Delaney Introduces HR 449 – The Discharge Student Loans in Bankruptcy Act of 2015

Michael Lux Bankruptcy, Blog, News, Student Loans 5 Comments

For most people who run into a personal finance crisis, bankruptcy is a last act of desperation to get their debt under control.  It isn’t pretty or easy, and it follows you around for years, but it is the first step to a fresh start.

A glaring exception to the bankruptcy protection in the United States is student loans.  Today, student loans are nearly impossible to discharge in a bankruptcy proceeding.  It hasn’t always been that way.  Initially, Federal Student loan borrowers lost the ability to discharge their student loan debt like all other debt.  Over time, and with heavy lobbying from private loan lenders, private student loans were treated the same way.

This week Congressman John Delaney, a Democrat from the 6th District of Maryland, introduced House Resolution 449, a bill that would eliminate the previous changes to bankruptcy law – effectively restoring bankruptcy rights to student loan borrowers.

According to Congressman Delaney, “Student loan debt is dragging down economic growth, keeping the American Dream out of reach for many and is a monthly strain for millions. While student loan debt is a complex problem that will require many solutions – increased support for grant programs, efforts to increase affordability, improved consumer education – we also need to reform our laws to help those with the absolute greatest need. Right now, there is effectively a huge student loan loophole in bankruptcy law that’s hurting real people.”

Why Bankruptcy for Student Loans?

Here at the Student Loan Sherpa, we think Bankruptcy for student loans is good economic policy.  Consider the following circumstances:

  • Someone gets injured and their medical treatment costs far more than they could ever afford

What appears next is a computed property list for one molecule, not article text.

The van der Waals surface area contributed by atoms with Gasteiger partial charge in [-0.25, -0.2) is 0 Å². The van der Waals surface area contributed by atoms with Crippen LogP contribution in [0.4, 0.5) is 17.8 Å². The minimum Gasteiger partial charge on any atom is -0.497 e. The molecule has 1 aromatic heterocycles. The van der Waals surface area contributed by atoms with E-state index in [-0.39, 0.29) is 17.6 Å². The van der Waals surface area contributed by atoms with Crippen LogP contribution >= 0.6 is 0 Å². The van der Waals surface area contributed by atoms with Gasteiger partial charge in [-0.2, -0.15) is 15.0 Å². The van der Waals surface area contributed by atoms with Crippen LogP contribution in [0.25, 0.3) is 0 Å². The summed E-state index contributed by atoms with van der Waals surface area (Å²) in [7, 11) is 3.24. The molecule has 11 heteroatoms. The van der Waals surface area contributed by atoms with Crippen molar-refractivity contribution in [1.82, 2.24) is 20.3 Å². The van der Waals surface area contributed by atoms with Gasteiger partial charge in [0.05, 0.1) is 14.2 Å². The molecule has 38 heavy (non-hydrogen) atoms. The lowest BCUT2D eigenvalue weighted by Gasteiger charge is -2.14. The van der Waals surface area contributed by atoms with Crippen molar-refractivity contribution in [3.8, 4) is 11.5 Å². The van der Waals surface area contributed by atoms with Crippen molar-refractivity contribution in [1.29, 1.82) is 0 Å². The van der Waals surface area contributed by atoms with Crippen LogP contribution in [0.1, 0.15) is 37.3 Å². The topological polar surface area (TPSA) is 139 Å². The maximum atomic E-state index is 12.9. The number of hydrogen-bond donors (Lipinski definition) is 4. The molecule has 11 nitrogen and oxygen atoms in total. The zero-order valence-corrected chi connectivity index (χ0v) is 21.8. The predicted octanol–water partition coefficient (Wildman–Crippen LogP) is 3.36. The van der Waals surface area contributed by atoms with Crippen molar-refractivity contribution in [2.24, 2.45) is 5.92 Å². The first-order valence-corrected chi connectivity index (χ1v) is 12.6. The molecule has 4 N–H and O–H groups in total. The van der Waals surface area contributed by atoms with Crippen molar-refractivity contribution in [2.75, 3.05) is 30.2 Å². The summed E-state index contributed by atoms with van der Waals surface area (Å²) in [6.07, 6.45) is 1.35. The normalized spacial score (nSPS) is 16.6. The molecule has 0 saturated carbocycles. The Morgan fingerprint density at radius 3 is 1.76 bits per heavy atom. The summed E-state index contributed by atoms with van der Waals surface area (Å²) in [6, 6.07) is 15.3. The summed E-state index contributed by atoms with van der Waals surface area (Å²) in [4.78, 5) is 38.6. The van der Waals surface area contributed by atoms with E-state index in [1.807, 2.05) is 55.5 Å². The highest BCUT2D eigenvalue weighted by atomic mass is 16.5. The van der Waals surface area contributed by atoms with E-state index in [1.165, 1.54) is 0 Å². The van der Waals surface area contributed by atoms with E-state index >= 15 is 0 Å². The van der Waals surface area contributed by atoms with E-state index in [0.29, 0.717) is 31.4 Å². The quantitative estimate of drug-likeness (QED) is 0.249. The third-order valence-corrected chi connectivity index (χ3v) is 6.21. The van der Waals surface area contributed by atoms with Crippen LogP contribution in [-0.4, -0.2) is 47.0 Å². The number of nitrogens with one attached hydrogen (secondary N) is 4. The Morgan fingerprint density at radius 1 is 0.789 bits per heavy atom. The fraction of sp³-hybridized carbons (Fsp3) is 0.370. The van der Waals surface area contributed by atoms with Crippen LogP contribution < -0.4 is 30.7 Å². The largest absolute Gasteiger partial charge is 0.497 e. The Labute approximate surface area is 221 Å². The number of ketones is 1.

• A man in his 40’s has a midlife crisis and buys a new Ferrari he can’t afford
  • A Fashionista goes nuts during fashion week and racks up 40k in credit card debt on designer clothes
  • An 18 year old borrowers 30k to pay for a year of college and then drops out

In each of the above examples, bankruptcy is an option for the individual who gets in more debt than they can handle.  The exception is the student loan.  College debt follows borrowers until it is paid off or until they die.  No other consumer debt is treated this way.

Will this bill pass?

Like most student loan legislation of late, this bill will be lucky to even make it out of committee.  There seems to be little support in the Republican House and Senate, and the national media has largely ignored the proposed legislation.

At present, it appears the best that borrowers could hope for is a national debate on the merits of bankruptcy for student loan borrowers.  Unfortunately, this bills seems to be falling through the cracks with barely a whimper.

  • If this happened, then the lenders would have to plan on writing off a portion of their loans. In order to offset that, they would raise rates to nullify the expected losses. This would provide higher payments to all, including those who are responsible and would pay them off regardless. It’s a tough sell.

  • If people can discharge their debt, the cost could be tremendous to society. There must be a better solution to student loans!

  • Joe Kazan

    Thank you for sharing these tips with us. I also agree with you that Bankruptcy for students loans is good economic policy. I think there should be a neat and clear solution for student loan borrowers. Student loan debt is not dragging down economic growth. Every student is a wealth of a nation. It will help to raise economic growth that I think so.

  • Michele

    This is a tough sell because its knowledge you’ve earned that you cannot return. HOWEVER, the person who gets medical treatment and doesn’t pay their bills gets healed and/or well. The person who racks up 40k in credit card debt also gets to keep what they bought. The person who attempts college and then drops out gets to keep the partial knowledge they learned. Something is not right here. If there is going to be “fine print” about what can be discharged in bankruptcy then lets add a whole lot more to that fine print. There are an awful lot of loop holes in the system already.

  • Jeff Bucknam

    Well my ex wife ran up 60k in credit card debt all in my name before she walked out on me. So no I didn’t get to keep any of it. She had an attorney for a year and half prior to leaving so she his everything in storage. This is common practice of attorneys to teach people before divorcing. Her but her credit is still one 800 and I can’t get approved for an apartment.